Testimony on S.B. 9: An Act Adjusting Fees for Occupational Licenses, Certifications and Registrations

Committee on General Law

February 19, 2019

Submitted by: Stephen Wanczyk-Karp, LMSW

The National Association of Social Workers, CT Chapter representing over 2500 members, opposes SB 9, due to the fiscally negative impact it will have on social work licensing in the long-term.

Our objections to SB 9 are threefold:

  1. The reduction in the application fee is a one-time cost savings with loss revenue being made up by increasing the license renew fees. Given that most licensed social workers will practice for at least 25 – 30 years this bill would cost the licensee far more over time, starting with year two of the license, than is saved on the initial license fee.
  2. While this bill may be meant to address the high cost for a new licensee to start their career, it does nothing to address the far greater issue of the overall costs of licensing in Connecticut.
  3. The licensing fees in Connecticut are a hodge-podge of rates that seem to have no correlation to the profession’s typical income or career opportunities. Similar professions often have unsimilar fees. This bill does not address the inequities in licensing fees.

Based on 2017 data, on an annualized basis, in Connecticut the field of social work has the second highest application fee in the nation for the Clinical level license, next to Wyoming, and the fourth highest initial fee for the Master level license. As for renewing a social work license, only Alaska has a higher renew fee on an annualized basis, edging Connecticut out by $20.00.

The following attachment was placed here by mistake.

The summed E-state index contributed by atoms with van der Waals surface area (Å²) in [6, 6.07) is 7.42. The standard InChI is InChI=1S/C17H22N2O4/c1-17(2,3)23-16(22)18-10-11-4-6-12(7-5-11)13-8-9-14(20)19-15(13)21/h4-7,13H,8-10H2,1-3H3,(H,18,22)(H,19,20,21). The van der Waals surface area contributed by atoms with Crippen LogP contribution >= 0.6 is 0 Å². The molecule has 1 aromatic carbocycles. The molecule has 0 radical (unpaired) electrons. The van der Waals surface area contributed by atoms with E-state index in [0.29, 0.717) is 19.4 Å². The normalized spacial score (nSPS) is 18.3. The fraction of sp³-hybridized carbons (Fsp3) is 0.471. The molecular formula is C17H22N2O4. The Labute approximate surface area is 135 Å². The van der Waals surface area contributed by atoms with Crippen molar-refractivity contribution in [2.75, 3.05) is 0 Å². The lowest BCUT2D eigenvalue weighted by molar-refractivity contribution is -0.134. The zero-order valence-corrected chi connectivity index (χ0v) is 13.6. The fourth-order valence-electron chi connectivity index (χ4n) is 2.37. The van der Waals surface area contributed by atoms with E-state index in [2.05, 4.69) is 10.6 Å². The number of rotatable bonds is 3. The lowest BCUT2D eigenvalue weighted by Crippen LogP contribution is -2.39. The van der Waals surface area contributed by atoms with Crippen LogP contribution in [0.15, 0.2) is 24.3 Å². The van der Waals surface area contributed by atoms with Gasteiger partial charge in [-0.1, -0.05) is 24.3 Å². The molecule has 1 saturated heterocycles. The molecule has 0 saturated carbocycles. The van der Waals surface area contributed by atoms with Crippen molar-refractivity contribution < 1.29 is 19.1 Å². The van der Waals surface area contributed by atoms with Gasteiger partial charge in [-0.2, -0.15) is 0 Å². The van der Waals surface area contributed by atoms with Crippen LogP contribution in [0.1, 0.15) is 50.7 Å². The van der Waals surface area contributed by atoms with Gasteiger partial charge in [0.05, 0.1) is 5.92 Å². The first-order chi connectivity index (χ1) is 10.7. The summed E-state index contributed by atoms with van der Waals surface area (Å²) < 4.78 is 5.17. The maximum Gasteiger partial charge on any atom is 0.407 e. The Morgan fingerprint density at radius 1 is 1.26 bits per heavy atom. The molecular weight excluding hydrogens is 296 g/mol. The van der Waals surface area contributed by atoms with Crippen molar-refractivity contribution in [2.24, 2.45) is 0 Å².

We do hear from social workers who struggle to meet the initial costs of licensure. The examination fee combined with the license fee can run over $500, and if one purchases a study guide or attends a prep class, we are looking at upwards of $800. For a new graduate coming out of school with student loans, our state is not a very friendly place to begin one’s career. Furthermore, DPH renews licenses in the month the licensee was born, so most licensee’s initial application fee does not even cover a full year. Lastly, we will point out that Connecticut is one of only seven states that renews social work licenses annually. Four states are triennial and the remainder biannual.

Given the state budget deficit and the significant funding needs for programs that support low income and vulnerable populations, NASW/CT is not calling for a license fee reduction for the upcoming biennial budget year. We do however urge the General Law Committee to convert SB 9 into a study bill, to determine the business impact of current fees, the rate of fees in comparison to surrounding states, which licenses need to be renewed annually for consumer protection and which can be biannual, the potential state savings of processing costs by biannual license renew and how to best have conformity of fees that correspond to similar professions.

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